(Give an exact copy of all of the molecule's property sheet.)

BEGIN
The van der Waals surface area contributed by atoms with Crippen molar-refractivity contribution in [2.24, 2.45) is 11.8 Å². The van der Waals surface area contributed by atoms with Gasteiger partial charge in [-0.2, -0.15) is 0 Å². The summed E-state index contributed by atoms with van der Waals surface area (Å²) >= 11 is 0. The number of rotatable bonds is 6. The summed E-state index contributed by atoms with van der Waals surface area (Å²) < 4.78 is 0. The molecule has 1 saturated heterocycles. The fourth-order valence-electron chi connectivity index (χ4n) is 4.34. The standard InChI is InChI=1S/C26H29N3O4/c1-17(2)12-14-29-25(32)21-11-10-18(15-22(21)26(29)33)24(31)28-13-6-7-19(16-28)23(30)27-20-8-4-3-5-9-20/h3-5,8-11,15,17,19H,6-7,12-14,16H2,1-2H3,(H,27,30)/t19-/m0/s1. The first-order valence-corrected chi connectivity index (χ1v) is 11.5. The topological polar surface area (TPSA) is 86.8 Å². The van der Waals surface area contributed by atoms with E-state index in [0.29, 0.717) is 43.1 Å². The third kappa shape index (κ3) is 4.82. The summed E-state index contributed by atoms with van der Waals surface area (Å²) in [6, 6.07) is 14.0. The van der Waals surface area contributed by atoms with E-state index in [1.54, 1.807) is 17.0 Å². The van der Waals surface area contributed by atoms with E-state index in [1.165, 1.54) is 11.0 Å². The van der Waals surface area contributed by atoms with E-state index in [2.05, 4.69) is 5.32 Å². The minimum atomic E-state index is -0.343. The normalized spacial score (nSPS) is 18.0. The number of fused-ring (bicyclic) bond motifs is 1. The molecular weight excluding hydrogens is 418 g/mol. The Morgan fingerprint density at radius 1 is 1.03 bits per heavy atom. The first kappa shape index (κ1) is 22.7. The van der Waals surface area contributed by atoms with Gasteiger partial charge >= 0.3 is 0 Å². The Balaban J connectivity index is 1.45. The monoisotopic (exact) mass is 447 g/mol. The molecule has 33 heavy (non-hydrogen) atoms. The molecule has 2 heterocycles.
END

The van der Waals surface area contributed by atoms with Crippen molar-refractivity contribution in [2.24, 2.45) is 11.8 Å². The van der Waals surface area contributed by atoms with Gasteiger partial charge in [-0.2, -0.15) is 0 Å². The summed E-state index contributed by atoms with van der Waals surface area (Å²) >= 11 is 0. The number of rotatable bonds is 6. The summed E-state index contributed by atoms with van der Waals surface area (Å²) < 4.78 is 0. The molecule has 1 saturated heterocycles. The fourth-order valence-electron chi connectivity index (χ4n) is 4.34. The standard InChI is InChI=1S/C26H29N3O4/c1-17(2)12-14-29-25(32)21-11-10-18(15-22(21)26(29)33)24(31)28-13-6-7-19(16-28)23(30)27-20-8-4-3-5-9-20/h3-5,8-11,15,17,19H,6-7,12-14,16H2,1-2H3,(H,27,30)/t19-/m0/s1. The first-order valence-corrected chi connectivity index (χ1v) is 11.5. The topological polar surface area (TPSA) is 86.8 Å². The van der Waals surface area contributed by atoms with E-state index in [0.29, 0.717) is 43.1 Å². The third kappa shape index (κ3) is 4.82. The summed E-state index contributed by atoms with van der Waals surface area (Å²) in [6, 6.07) is 14.0. The van der Waals surface area contributed by atoms with E-state index in [1.54, 1.807) is 17.0 Å². The van der Waals surface area contributed by atoms with E-state index in [1.165, 1.54) is 11.0 Å². The van der Waals surface area contributed by atoms with E-state index in [2.05, 4.69) is 5.32 Å². The minimum atomic E-state index is -0.343. The normalized spacial score (nSPS) is 18.0. The number of fused-ring (bicyclic) bond motifs is 1. The molecular weight excluding hydrogens is 418 g/mol. The Morgan fingerprint density at radius 1 is 1.03 bits per heavy atom. The first kappa shape index (κ1) is 22.7. The van der Waals surface area contributed by atoms with Gasteiger partial charge >= 0.3 is 0 Å². The Balaban J connectivity index is 1.45. The monoisotopic (exact) mass is 447 g/mol. The molecule has 33 heavy (non-hydrogen) atoms. The molecule has 2 heterocycles.